Hafan Llyfrau Basged Man Talu Fy Nghyfrif Cymorth Cynigion Arbennig Cysylltu   English  
Dod o Hyd i Siop Lyfrau
Gwybodaeth Lyfryddol
Pocket Guide Series, A: Celtic Wales
Miranda Green, Ray Howell
ISBN: 9780708315323 (0708315321)Dyddiad Cyhoeddi Mawrth 2000
Cyhoeddwr: Gwasg Prifysgol Cymru / University of Wales Press, Caerdydd
Fformat: Clawr Meddal, 144 tudalen Iaith: Saesneg Adargraffu Ein Pris: £5.00   
Does dim Adolygiad Cwsmer i'r teitl hwn.
Ysgrifennwch Adolygiad Cwsmer
Cyflwyniad cryno ac ysgolheigaidd i amrywiaeth cyfoethog y cyfnod Celtaidd yng Nghymru yn ystod yr oesau Haearn, Rhufeinig, Cristnogol cynnar a chanoloesol, gan dynnu'n helaeth oddi wrth dystiolaeth archaeolegol a hanesyddol, chwedlonol a chrefyddol. 2 fap, 13 llun lliw a 17 llun du-a-gwyn.

A concise and scholarly introduction to the rich diversity of the Celtic era in Wales during the Iron, Roman, early Christian and medieval periods, drawing extensively from archaeological and historical, mythical and religious evidence. 2 maps, 13 colour and 17 black-and-white illustrations.
The Pocket Guide series as a whole has proved to combine quality with popularity, a fact reflected in the frequent appearance of the various volumes on Welsh best-seller lists. Celtic Wales is no exception. Its varied
layout, many illustrations and neat text boxes for subjects calling for extra clarification are visually satisfying, and the standard of information it contains extremely high - as you would expect from two experts in the field. The timespan covered is that from the Iron Age to the early Middle Ages.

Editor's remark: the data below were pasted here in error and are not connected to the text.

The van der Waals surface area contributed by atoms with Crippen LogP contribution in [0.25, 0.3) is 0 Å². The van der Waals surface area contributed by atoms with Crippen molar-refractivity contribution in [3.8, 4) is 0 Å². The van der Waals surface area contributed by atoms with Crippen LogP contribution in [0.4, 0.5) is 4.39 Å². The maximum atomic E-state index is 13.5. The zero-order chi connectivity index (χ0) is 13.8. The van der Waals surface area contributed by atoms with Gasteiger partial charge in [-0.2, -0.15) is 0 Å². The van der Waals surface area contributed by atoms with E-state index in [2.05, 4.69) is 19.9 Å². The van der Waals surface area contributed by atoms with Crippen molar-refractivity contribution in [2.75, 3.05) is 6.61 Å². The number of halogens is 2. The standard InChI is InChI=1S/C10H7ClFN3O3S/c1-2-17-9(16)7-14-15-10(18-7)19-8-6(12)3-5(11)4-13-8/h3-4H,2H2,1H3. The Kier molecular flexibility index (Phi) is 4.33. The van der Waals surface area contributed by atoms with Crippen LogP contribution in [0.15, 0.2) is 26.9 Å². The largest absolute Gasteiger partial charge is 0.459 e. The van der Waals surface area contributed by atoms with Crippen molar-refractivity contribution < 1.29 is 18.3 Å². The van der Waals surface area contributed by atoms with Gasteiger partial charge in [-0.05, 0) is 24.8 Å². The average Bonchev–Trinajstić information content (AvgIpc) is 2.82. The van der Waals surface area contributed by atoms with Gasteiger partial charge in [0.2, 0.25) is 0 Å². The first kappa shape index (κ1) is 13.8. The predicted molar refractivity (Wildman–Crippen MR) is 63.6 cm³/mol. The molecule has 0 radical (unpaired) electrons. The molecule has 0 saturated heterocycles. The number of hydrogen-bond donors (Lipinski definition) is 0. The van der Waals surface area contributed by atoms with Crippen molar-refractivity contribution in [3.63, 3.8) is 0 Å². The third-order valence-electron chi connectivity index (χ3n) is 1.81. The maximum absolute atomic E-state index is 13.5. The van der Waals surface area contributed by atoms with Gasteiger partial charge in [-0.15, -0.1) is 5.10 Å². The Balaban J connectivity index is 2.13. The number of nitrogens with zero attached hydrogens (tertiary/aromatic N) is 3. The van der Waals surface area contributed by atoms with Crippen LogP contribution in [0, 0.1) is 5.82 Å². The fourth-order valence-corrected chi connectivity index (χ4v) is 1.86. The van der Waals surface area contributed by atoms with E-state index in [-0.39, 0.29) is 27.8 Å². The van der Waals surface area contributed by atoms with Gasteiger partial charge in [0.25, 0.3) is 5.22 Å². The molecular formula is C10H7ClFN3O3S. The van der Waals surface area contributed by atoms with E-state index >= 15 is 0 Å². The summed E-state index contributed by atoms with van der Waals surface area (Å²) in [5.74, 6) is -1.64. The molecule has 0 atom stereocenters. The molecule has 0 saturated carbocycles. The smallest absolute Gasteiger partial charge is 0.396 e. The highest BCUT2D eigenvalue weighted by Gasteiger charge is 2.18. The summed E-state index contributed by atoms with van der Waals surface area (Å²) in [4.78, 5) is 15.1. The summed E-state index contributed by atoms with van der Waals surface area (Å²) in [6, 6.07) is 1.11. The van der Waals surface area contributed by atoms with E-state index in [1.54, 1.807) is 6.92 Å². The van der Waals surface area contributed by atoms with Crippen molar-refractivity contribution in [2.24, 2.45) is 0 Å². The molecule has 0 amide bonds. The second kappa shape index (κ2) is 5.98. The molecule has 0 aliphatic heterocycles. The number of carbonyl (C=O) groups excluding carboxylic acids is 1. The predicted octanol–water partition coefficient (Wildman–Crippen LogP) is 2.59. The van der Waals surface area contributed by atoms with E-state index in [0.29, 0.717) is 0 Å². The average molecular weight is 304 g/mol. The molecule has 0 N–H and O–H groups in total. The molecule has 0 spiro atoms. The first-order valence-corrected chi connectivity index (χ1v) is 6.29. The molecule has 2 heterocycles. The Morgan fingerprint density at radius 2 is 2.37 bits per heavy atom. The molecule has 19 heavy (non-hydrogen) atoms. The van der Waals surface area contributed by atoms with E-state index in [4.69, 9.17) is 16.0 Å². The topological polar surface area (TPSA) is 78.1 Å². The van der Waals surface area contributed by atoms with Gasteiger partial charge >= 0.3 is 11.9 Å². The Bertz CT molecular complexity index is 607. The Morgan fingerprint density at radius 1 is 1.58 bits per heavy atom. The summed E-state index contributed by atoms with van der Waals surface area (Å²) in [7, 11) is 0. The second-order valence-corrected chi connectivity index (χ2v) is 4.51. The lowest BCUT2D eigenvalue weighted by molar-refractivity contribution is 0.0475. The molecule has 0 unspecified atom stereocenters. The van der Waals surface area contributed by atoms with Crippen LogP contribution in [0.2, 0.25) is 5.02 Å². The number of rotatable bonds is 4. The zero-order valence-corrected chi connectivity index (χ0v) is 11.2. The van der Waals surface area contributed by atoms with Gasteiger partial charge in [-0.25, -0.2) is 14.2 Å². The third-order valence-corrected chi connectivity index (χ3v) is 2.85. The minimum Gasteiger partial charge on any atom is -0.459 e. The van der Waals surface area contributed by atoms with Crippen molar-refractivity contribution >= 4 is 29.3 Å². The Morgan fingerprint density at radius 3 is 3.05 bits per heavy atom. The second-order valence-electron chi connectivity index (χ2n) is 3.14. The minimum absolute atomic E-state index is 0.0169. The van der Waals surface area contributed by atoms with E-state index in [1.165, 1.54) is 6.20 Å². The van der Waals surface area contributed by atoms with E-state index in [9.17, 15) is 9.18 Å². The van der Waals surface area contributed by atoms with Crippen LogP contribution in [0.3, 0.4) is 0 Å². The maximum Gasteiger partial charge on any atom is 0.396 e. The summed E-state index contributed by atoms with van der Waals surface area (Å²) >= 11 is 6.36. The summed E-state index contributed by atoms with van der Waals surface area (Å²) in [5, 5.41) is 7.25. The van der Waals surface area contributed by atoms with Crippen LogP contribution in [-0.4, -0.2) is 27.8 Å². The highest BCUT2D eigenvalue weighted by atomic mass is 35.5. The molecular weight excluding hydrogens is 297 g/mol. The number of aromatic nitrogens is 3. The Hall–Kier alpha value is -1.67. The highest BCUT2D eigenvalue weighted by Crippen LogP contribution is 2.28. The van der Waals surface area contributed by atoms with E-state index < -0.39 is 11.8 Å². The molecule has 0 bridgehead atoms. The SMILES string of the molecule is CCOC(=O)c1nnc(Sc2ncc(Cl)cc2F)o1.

There is an interesting preliminary discussion of modern attitudes to the concept of 'celticity', which range from those who feel the term 'Celt' ought to be abandoned altogether to those who feel it is central to European
prehistory. The authors position themselves somewhere in the middle of this spectrum - recognising the dangers of using one label to describe a number of diverse cultures, but at the same time finding it impossible 'to ignore or deny the existence of recurrent idiosyncrasies of material culture that present themselves over huge areas of temperate Iron Age Europe'.

However scholars choose to define (or abstain from defining) the term 'Celtic', the general reader is likely to associate it not only with a group of languages, and a material culture, but above all with a set of ancient religious beliefs. From that point of view Celtic Wales is perhaps a slightly misleading title, since the book deals with all aspects of the history of early Wales, in particular with the four hundred years of Roman occupation.

The advantage, though, of having sections on indigenous religious customs, literature and mythology alternate with more archaeologically and Classically orientated chapters lies in the way it points up differences and similarities
between indigenous and Roman culture. All in all, Celtic Wales is a valuable guide to many specific sites while at the same time summarizing the latest findings and opinions of experts in the field of Celtic studies. No pocket-sized book could do more.

Helle Michelsen

It is possible to use this review for promotional purposes, but the following acknowledgment should be included: A review from www.gwales.com, with the permission of the Welsh Books Council.

Gellir defnyddio'r adolygiad hwn at bwrpas hybu, ond gofynnir i chi gynnwys y gydnabyddiaeth ganlynol: Adolygiad oddi ar www.gwales.com, trwy ganiatâd Cyngor Llyfrau Cymru.
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